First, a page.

Week in Review, July 1, 2013

The PharmaCertify™ Team

Strike up the band, fire up the barbecue and prepare to proudly fly the flag high! It’s almost Independence Day; the time of year when, despite our differences, Americans come together to celebrate the birth of our nation. But before we find the best spot on the curb to watch the parade pass by, there is still the matter of the work week, albeit a short one. What better way to get us started, than with the News Week in Review.

The US Supreme Court has certainly been busy. In a 5-4 decision, the Court decided that a federal law regarding pharmaceutical promotion pre-empts a person’s ability to file a state suit over a poorly designed generic drug. The case involved a woman who sued Mutual Pharmaceuticals after she suffered an adverse event allegedly caused by one of the company’s generic products.

The British are coming! The British are coming! And they’re serious about anti-bribery. Speaking at an anti-corruption conference, the Serious Fraud Office’s chief investigating officer, Kevin Davis, revealed the organization is actively investigating two cases under the UK Bribery Act. Despite drastic reductions in the SFO’s budget, Davis said cost would not deter the SFO from pursuing bribery cases, and stressed the importance of companies having robust procedures in place to deal with bribery. Davis also discussed the shift in the SFO’s approach to handling bribery cases. He told conference attendees, “We are not an agony aunt or advice service. The SFO had tipped too far towards settlements.”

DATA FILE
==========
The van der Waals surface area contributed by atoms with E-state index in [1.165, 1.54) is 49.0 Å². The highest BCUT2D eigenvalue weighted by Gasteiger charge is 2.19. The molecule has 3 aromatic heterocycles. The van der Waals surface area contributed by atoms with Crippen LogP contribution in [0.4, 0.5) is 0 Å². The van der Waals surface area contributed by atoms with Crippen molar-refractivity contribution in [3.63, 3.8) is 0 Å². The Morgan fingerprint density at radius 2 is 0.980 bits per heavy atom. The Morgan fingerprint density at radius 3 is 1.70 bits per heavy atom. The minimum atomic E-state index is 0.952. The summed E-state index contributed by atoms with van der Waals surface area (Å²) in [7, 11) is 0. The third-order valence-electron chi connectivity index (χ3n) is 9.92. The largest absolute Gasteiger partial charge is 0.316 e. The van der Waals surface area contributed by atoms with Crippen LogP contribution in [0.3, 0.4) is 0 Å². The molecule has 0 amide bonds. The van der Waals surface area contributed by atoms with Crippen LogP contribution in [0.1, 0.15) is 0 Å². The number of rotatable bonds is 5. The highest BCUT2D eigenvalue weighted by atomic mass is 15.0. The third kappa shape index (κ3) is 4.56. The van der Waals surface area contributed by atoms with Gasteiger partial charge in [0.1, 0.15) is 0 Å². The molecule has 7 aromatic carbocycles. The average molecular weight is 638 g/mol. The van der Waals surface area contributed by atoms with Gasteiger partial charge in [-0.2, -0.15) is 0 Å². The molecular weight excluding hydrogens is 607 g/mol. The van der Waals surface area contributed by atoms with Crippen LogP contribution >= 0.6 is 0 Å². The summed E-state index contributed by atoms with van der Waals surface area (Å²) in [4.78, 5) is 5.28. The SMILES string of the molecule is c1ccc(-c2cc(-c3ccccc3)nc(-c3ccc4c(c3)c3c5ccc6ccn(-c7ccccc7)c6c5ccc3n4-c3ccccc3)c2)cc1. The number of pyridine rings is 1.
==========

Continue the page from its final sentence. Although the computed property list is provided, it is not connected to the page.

Medicines Australia took another step toward joining the transparency parade. The agency’s Transparency Working Group released its model for reporting physician payments. The model is similar to the US Sunshine Act, and is currently being reviewed by the larger organization.

John Hancock would be a bit disappointed with recent petition response from the FDA. The agency was petitioned by a non-profit group to increase the type size on DTC ads. The group is concerned that the type is too small for the elderly to read and they are hopeful that a change will reduce accidental overdose and adverse events. The FDA rejected the petition, saying while the concerns are valid, current regulations and two draft guidance policies address the issue satisfactorily. The group was disappointed with the decision, saying that the FDA had turned “its back on millions of patients and consumers nationwide.”

Medtronic declared its independence from an FCPA investigation. In a regulatory filing, the company said it was informed by the SEC and DOJ that the agencies would not be prosecuting the company on FCPA charges. In 2007, the company received letters from both agencies, seeking information on potential violations of the bribery law.

Well, that’s it for this week’s Review. Amidst your plans for the weekend celebration, it’s easy to forget that we are now under the 30 day mark for Sunshine Act data collection to begin. PharmaCertify’s The Sunshine Act: The Federal Physician Spend Disclosure Law covers the reporting requirements and includes practical tips for tracking and reporting crucial spend data.

Have a great week and July 4th celebration!

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